When to Ask Yourself If You Need Therapy

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There comes a time in many adults’ lives where they must ask themselves a crucial question to continue their lives normally. That question is, “Do I need therapy?”

There’s stigma attached to therapy, and mental health as a whole, that keeps many individuals from seeking help, and in turn, getting better, finding more healthy coping mechanisms, and living a mindful and mentally satiating life.

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For those of us that ignore all those bad feelings once they come creeping to the surface, be advised that all those bad feelings don’t go away. They might even multiply and manifest into something completely unmanageable. That said, you should probably go after them while they’re small. The longer you wait to get help, the more out of control your life could become.

Nothing is embarrassing about seeking mental health help. The more you can talk about subjects you find embarrassing, shameful, or painful, the shorter the path to healing. Whether you’ve just begun to feel depressed, anxious, or confused about those feelings, or you’ve felt a bit ‘off’ in terms of your mental health for quite some time, it always helps to talk to someone about it.

Why Therapy Is Important

Therapy isn’t just an outlet for the rich or narcissistic (though it can be that, too). Therapy, started by the almighty Sigmund Freud in the late 19th century as analysis, is a route to understanding trauma and learning to cope with it. Freud might be the grandfather of psychotherapy, but many things have changed since his time.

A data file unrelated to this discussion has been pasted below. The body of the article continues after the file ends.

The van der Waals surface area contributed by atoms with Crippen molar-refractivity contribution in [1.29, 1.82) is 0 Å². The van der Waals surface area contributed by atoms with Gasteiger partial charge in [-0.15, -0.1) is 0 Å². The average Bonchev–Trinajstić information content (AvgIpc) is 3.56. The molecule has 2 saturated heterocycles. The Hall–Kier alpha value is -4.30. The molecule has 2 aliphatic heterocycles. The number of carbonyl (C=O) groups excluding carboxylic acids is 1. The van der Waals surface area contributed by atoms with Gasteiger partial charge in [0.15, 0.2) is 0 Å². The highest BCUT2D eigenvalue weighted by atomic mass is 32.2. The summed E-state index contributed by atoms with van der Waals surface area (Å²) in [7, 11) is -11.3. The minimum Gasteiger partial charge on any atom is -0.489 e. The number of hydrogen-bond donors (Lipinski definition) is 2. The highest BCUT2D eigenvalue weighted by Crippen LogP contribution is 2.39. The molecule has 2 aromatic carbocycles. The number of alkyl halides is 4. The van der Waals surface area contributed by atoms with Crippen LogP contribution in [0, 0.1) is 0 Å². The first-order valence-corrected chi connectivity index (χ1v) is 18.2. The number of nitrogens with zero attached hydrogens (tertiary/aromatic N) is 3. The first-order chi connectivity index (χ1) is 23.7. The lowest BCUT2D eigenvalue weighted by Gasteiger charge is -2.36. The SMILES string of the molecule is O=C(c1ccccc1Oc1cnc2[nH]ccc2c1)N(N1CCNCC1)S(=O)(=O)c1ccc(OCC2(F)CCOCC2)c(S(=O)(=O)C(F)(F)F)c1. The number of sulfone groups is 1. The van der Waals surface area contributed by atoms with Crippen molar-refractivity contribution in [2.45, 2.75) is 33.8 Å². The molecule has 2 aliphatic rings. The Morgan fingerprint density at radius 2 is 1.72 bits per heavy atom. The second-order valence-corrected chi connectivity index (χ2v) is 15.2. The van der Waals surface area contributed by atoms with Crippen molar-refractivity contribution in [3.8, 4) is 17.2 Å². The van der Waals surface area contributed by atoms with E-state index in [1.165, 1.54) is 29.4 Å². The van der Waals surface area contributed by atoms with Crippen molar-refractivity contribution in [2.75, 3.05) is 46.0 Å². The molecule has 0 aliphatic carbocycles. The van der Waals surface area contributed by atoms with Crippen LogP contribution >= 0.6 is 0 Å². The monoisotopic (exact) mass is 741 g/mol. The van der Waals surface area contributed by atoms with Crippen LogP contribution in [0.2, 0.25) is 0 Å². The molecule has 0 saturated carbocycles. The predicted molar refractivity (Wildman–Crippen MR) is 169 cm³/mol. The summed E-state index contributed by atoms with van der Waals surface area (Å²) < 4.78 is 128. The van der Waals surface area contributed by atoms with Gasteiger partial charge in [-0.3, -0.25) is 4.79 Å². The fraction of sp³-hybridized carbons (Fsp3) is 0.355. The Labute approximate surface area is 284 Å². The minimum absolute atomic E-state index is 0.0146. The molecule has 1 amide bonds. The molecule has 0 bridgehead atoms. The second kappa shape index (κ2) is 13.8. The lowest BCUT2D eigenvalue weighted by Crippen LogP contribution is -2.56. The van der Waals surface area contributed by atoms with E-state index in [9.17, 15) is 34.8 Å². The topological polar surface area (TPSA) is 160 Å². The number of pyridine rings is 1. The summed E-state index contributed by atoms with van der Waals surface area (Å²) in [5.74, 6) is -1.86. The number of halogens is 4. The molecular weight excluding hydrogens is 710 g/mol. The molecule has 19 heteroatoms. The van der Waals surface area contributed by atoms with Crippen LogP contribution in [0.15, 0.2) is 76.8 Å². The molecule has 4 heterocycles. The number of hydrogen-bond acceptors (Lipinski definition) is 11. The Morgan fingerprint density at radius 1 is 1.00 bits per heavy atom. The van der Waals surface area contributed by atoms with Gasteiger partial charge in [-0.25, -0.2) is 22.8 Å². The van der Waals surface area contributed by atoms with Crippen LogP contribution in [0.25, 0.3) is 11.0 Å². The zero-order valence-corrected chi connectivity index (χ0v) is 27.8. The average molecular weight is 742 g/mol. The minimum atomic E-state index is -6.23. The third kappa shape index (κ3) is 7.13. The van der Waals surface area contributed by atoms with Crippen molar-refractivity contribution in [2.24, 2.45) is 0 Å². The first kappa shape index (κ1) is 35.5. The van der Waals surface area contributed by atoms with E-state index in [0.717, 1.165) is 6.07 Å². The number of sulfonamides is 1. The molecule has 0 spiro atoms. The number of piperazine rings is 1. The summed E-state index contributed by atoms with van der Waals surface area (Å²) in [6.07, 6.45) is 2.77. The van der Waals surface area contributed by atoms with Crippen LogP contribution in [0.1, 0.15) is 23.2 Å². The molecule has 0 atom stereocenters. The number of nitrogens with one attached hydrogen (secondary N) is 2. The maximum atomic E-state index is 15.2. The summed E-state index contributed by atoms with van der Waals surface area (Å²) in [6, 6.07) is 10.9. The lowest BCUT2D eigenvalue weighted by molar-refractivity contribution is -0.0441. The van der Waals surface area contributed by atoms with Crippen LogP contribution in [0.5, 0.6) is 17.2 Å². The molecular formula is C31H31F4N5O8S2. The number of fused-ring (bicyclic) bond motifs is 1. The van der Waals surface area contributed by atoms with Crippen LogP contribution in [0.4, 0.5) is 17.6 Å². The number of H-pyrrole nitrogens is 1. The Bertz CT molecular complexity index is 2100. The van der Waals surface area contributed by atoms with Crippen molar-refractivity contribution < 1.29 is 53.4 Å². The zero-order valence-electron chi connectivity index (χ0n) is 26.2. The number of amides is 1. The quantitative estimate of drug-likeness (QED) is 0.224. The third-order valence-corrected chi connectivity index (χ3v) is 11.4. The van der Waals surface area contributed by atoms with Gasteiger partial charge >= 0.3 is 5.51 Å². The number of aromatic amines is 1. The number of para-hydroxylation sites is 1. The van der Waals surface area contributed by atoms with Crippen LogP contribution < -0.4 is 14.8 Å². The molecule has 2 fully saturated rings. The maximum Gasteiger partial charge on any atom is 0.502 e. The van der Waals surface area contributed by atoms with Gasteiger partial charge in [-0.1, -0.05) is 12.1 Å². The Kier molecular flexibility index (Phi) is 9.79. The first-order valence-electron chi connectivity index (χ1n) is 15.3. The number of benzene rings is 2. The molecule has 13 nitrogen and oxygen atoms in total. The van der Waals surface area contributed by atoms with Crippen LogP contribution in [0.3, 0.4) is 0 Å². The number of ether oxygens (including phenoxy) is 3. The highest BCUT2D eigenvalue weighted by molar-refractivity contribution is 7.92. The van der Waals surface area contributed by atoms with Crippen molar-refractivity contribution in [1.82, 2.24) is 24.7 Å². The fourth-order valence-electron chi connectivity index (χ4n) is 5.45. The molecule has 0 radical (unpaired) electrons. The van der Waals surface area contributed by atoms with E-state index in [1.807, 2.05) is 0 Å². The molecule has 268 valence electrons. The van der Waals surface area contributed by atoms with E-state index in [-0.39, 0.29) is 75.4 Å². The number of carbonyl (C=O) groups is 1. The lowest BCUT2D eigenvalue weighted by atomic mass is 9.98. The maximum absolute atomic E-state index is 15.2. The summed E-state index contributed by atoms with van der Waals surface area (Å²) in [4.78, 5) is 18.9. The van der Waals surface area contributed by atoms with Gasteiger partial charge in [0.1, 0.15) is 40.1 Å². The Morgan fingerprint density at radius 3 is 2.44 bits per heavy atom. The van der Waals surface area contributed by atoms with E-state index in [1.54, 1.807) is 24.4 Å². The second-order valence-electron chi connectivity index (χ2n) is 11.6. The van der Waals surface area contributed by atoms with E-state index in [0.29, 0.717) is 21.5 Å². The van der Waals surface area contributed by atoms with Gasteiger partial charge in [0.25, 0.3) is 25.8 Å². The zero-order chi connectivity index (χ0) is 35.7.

Many people who’ve suffered from childhood trauma don’t process those traumas until adulthood. When some of these memories or examples of triggering behavior are unavoidable, many people are at a loss at how to control them. The bad news is your feelings aren’t necessarily something you can control. The good news is you don’t have to live like this forever. 

On the other hand, childhood trauma isn’t the only happening that could possess something to begin therapy. If you’ve been through any other traumatic event, such as grief, sexual assault, domestic violence, addiction, suicide attempt, or diagnosed with mental illness, therapy is one of the most valuable ways you can get through these difficult times.

How to Decipher What Kind of Support You Need 

There are multiple ways in which you can seek mental health advice. While Google is great for all things research-based, there are other ways in which you can narrow down the search for the perfect therapist.

For those who don’t want to take the traditional route of sitting on a couch while a single therapist listens to you (that might work for Zach, but not for you), there are other methods in which you can seek help. 

There are now apps that are specifically designed for those who either can’t afford traditional therapy, or who aren’t yet ready to speak to someone in person. There are also support groups that may discuss the topics that are most relevant to you. Whatever you do, just know you aren’t alone in this.

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